ROME (AFP) - Silvio Berlusconi on Sunday began gearing up for elections, a day after the three-time prime minister and tycoon announced he would run again even though observers say his chances are slim.
The 76-year-old billionaire, best known internationally for his buffoonish antics and sex scandals, remains a formidable electioneer, however, and has signalled he will campaign against unpopular austerity measures and taxes. “Berlusconi’s latest crusade is highly destabilising for the political scene,” said Stefano Folli, columnist for business daily Il Sole 24 Ore. “His opponents are not so much afraid of Berlusconi himself but of a campaign built against Europe, Germany and economic austerity,” Folli said.
Following Berlusconi’s announced comeback, another dramatic political move caught many off guard Saturday as Prime Minister Mario Monti revealed he would resign once the budget is approved as expected in the next few days. That in turn will plunge Italy into early elections, possibly as soon as February. As Berlusconi prepared for his sixth bid to become prime minister in a tumultuous political career spanning two decades, he began campaign talks with leaders of his newly-invigorated People of Freedom party on Sunday. The party has been riven by infighting ever since Berlusconi stepped down in November 2011 following a parliamentary revolt and a wave of panic on the financial markets that pushed Italy to the brink of bankruptcy.
The party’s announcement last week that it was withdrawing its support for Berlusconi’s successor, Monti, a former high-flying European commissioner, appears to have given it new energy.
Still, several party members have broken with Berlusconi after he kept the centre-right waiting for weeks over whether he would run and cancelled scheduled primaries to pick a nominee.
A leader of the party’s youth wing called Berlusconi’s candidacy a “mistake”, while a PDL lawmaker at the European Parliament said it “takes us back 20 years”.
Even in the Berlusconi-owned Il Giornale daily, long-time supporter Giuliano Ferrara said the media mogul’s bid was “the return of a dinosaur”.
An editorial in the paper commented: “He founded the centre-right and led them to victory and government. It is logical that he should close the cycle and lead them even to perdition.”
Polls indicate the PDL is running a distant second to the main centre-left Democratic Party, or even third after the Internet-based grassroots Five Star Movement of populist blogger Beppe Grillo.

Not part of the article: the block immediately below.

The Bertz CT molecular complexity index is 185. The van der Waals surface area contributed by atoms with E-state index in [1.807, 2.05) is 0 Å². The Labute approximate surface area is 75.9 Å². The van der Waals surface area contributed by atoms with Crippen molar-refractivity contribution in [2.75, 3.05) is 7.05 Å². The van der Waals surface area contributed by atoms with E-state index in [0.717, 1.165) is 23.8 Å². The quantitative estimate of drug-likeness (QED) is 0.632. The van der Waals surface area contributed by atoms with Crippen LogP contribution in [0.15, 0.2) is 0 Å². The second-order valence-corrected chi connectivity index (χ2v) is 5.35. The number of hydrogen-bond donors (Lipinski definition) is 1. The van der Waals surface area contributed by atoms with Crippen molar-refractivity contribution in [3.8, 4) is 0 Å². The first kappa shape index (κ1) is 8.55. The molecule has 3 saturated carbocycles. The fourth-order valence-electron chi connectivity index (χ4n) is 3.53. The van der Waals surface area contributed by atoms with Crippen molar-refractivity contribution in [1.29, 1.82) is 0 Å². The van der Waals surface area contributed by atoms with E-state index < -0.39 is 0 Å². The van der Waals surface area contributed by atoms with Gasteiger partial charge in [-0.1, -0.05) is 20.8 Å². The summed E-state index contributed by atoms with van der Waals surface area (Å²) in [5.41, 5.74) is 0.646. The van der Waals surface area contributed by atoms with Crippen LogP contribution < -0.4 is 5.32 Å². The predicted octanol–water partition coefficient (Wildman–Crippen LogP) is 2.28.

“Berlusconi is a formidable salesman,” said Eugenio Scalfari, a columnist for La Repubblica daily and a long-time opponent of the flamboyant magnate.
“He is unrivalled at this and that is why millions of Italians have voted for him in five elections, believing in him even when the country was plunging.
“Is it possible they will believe him again?” he asked, adding: “The people will give their answer. The prediction is that this time they will choose responsibly in favour of the parties of democracy, of change, of realism.”
A successful media and construction tycoon, Berlusconi first entered politics in 1994 with his “Forza Italia” (“Go Italy”) party after a series of corruption scandals wiped out much of the country’s former ruling class.
His control of Italy’s three main private television stations, his image as an entrepreneur fighting the establishment and his knack for connecting with ordinary people first propelled him to power in elections later that year.
But many Italians have become weary of Berlusconi’s election promises. He once signed a “contract with Italians” on live television only to go back on his vows - and his private life has been a constant source of embarrassment.
“The polls show that Silvio Berlusconi’s return will not change the outcome of the match,” Renato Mannheimer, director of the ISPO polling institute, was quoted as saying by Il Mattino daily.
“But with elections, I’ve learnt that you can expect anything,” he added.
Berlusconi was convicted of tax fraud for his business dealings in October and handed a one-year prison sentence as well as a five-year ban from holding public office, although both measures are suspended pending an appeal.
He is also a defendant in an ongoing trial for having sex with an underage 17-year-old prostitute and for abusing the powers of his office by putting pressure on the police to have her released.
Many Italians are fully aware of the image that Berlusconi has given Italy abroad and say they want to maintain the country’s newfound credibility.
“Berlusconi should retire like everyone else!” said one middle-aged man in Rome. “He blames Europe, he blames (German Chancellor Angela) Merkel, he blames everyone. He only sees his personal interests.”
Supporters and opponents also took to social media to express views over Berlusconi’s return.
In a comment on his Facebook page, user Marianovella La Fortuna wrote: “What has Silvio done wrong?... What have we got from Monti’s cure?”
“With Silvio my mum received a respectable pension, with this stupid professor she is getting the same pension she was getting 10 years ago!”
Meanwhile on Twitter, opponents expressed their dismay, with thousands tweeting under the hashtag #nonlovoto (“I won’t vote for him”).
One user with the handle “Lallaxs” commented: “I have a long memory and the man who pushed the country to ruin should disappear from circulation!”